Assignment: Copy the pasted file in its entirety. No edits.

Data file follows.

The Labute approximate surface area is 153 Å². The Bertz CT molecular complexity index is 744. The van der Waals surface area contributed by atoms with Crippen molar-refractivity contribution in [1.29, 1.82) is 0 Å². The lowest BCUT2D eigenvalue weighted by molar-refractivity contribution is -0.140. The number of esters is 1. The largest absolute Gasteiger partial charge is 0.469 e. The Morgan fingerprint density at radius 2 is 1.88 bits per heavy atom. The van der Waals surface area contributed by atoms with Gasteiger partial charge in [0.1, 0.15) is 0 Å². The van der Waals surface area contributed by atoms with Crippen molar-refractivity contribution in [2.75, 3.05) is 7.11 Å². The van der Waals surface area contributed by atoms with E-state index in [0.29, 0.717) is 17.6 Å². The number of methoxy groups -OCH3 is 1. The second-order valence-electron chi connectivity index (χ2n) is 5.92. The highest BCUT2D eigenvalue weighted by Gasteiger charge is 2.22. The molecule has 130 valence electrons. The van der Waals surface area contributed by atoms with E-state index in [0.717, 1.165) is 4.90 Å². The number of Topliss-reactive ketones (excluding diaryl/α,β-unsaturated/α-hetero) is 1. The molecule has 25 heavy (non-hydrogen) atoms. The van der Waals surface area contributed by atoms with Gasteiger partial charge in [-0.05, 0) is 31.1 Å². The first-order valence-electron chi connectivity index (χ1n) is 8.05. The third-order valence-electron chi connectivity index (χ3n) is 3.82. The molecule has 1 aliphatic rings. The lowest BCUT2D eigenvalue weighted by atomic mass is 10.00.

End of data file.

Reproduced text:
The Labute approximate surface area is 153 Å². The Bertz CT molecular complexity index is 744. The van der Waals surface area contributed by atoms with Crippen molar-refractivity contribution in [1.29, 1.82) is 0 Å². The lowest BCUT2D eigenvalue weighted by molar-refractivity contribution is -0.140. The number of esters is 1. The largest absolute Gasteiger partial charge is 0.469 e. The Morgan fingerprint density at radius 2 is 1.88 bits per heavy atom. The van der Waals surface area contributed by atoms with Gasteiger partial charge in [0.1, 0.15) is 0 Å². The van der Waals surface area contributed by atoms with Crippen molar-refractivity contribution in [2.75, 3.05) is 7.11 Å². The van der Waals surface area contributed by atoms with E-state index in [0.29, 0.717) is 17.6 Å². The number of methoxy groups -OCH3 is 1. The second-order valence-electron chi connectivity index (χ2n) is 5.92. The highest BCUT2D eigenvalue weighted by Gasteiger charge is 2.22. The molecule has 130 valence electrons. The van der Waals surface area contributed by atoms with E-state index in [0.717, 1.165) is 4.90 Å². The number of Topliss-reactive ketones (excluding diaryl/α,β-unsaturated/α-hetero) is 1. The molecule has 25 heavy (non-hydrogen) atoms. The van der Waals surface area contributed by atoms with Gasteiger partial charge in [-0.05, 0) is 31.1 Å². The first-order valence-electron chi connectivity index (χ1n) is 8.05. The third-order valence-electron chi connectivity index (χ3n) is 3.82. The molecule has 1 aliphatic rings. The lowest BCUT2D eigenvalue weighted by atomic mass is 10.00.